Our Team Can Help
Knee pain can impact everyone, regardless of age or health. Your knee pain can hold you back from everyday activities or participating in the sports and activities you enjoy. Knee pain is very common and can result from an injury, such as torn cartilage or ruptured ligament. ACL injury, torn meniscus, knee bursitis, fractures and patellar tendinitis are all very common knee injuries. Infections or arthritis are medical conditions that can cause knee pain.
Knee Injuries and Pain
- ACL Injuries
- Knee Arthritis
- Knee Ligament Injuries
- Meniscus Tears
- Osgood-Schlatter Disease
- Patellar Dislocation
- Runner’s Knee
- Crunching or popping noises
- Redness or swelling
- Struggle to fully straighten the knee
- Weakness or inability to bear weight on your knee
How is Knee Pain Treated?
Knee pain requires a thorough assessment from our orthopedic experts. This could include tests, such as x-ray, CT scan, ultrasound or MRI. If an infection or inflammation is at the source of your pain, a blood test or arthrocentesis procedure may be performed to remove a small amount of fluid for laboratory analysis.
- Non-surgical treatment options include: therapy to help strengthen the muscles around the knee, or injections to help relieve your knee pain.
- Your injury or condition may require surgery if non-surgical techniques fail to provide relief. Your orthopedic provider will discuss the best treatment options with you.
Viscosupplementation Injections (“gel shots”)
Reduce Knee Pain
Orthopedic providers use these shots to inject a gel-like fluid called hyaluronic acid (HA) into your knee joint to reduce pain
- How does it work? Synovial fluid is an important part of joint health, acting as a cushion for the bone and cartilage. A lack of synovial fluid can contribute to discomfort and joint pain. Viscosupplementation injections (gel shots) can replace some of the lost synovial fluid by injecting artificial hyaluronic acid – a component of synovial fluid – into a knee joint. This gel acts as “a lubricant” and restores the smooth movement of the cartilage covering the surfaces of the joints.
- Who is a candidate? Patients with knee osteoarthritis who are not responding to non-surgical treatment options such as pain medications, physical therapy and corticosteroid injections are candidates for viscosupplementation injections.
- How long does it last? Gel shots will provide symptomatic relief and potentially delay the need for surgery. How long the effects last depends on your condition. Gel shots generally last from 6 to 12 months.
- What to expect during the procedure? Depending on the brand of gel shot, you may have one injection per week or multiple injections in a week. The injection only takes a few minutes to complete. For a knee injection, you will lie down with a straight leg or sit upright with a bent knee based on provider preference on how they intend on injecting your knee. After the knee has been properly sanitized, a local anesthetic will be applied to numb the area. If necessary, the provider may remove any excess fluid from your knee if it is swollen. Once ready, the orthopedic provider will inject the gel by utilizing an ultrasound to ensure that the gel is safely injected directly into the joint. After the injection is complete, the knee is cleaned and bandaged. You will then bend and straighten your knee a few times to spread the medication to the joint.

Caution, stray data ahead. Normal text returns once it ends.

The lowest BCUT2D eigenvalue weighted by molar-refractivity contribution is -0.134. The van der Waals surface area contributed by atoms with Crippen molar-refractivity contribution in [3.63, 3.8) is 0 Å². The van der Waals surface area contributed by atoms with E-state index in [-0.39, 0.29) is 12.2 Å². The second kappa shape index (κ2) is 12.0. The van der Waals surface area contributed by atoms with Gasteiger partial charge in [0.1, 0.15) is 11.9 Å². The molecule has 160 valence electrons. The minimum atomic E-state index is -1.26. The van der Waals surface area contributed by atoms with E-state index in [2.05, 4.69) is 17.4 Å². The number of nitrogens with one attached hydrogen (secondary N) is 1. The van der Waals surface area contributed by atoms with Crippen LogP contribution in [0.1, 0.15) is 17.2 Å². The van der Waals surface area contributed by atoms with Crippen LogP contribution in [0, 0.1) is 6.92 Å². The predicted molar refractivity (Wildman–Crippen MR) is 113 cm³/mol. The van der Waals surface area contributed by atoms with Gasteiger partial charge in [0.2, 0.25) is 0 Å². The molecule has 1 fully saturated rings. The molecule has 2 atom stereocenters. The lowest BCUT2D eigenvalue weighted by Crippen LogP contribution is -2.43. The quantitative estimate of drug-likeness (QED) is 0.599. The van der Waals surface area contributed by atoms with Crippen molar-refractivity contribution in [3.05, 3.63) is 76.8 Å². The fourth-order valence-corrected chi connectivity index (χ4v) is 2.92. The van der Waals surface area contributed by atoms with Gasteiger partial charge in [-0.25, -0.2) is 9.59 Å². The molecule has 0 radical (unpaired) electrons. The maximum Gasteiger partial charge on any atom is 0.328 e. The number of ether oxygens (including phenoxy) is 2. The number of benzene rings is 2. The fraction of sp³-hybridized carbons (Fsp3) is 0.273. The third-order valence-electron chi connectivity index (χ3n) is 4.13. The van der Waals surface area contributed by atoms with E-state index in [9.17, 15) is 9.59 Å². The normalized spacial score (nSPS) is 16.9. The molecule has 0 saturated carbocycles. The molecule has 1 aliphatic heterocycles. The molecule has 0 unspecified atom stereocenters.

- What side effects can a patient experience? As with any procedure, side effects may occur. The most common side effects of gel shot knee injections are redness at the injection site, heat, mild pain and swelling. You may also experience itching, rash or bruising around the joint. Talk with your provider about what to expect with viscosupplementation injection treatment.
- During a knee arthroscopy, your surgeon will make small incisions around your knee to insert a camera. This minimally invasive approach allows your surgeon to clearly locate and repair damaged cartilage and reconstruct ligaments in your knee.
- Knee replacement surgery involves removing damaged portions of the knee and replacing them with artificial parts called prostheses. Damage is the result of arthritis and/or injury. The decision to have a knee replacement is made with your surgeon and is based on your general medical health and how much your daily life is affected by your knee:
- Pain that affects your activities of daily living, walking or sleeping
- Swelling that does not improve with rest or medications
- Stiffness resulting in inability to bend or straighten the knee
- No improvement with medications, therapy, or knee injections
Total Knee Replacement (consists of four pieces):
- Femoral component – metal piece with a groove caps the end of the femur, allowing the kneecap to move up and down as the knee bends and straightens (remove period)
- Tibial component – flat piece of metal that covers the top of the tibia
- Patellar component – dome shaped piece of plastic that allows patellar replacement to glide smoothly over the new knee (remove period)
- Polyethylene insert – new plastic cartilage (remove period)
- Partial or Unicompartmental (“UNI”) Knee Replacement
- A unicompartmental knee replacement may be an option when only one compartment of the knee needs to be replaced:
- Medial compartment – inner side
- Lateral compartment – outer side
- Certain other factors need to be considered. Your surgeon will discuss these with you.
Learn more about our team’s positive approach to joint surgery by clicking here.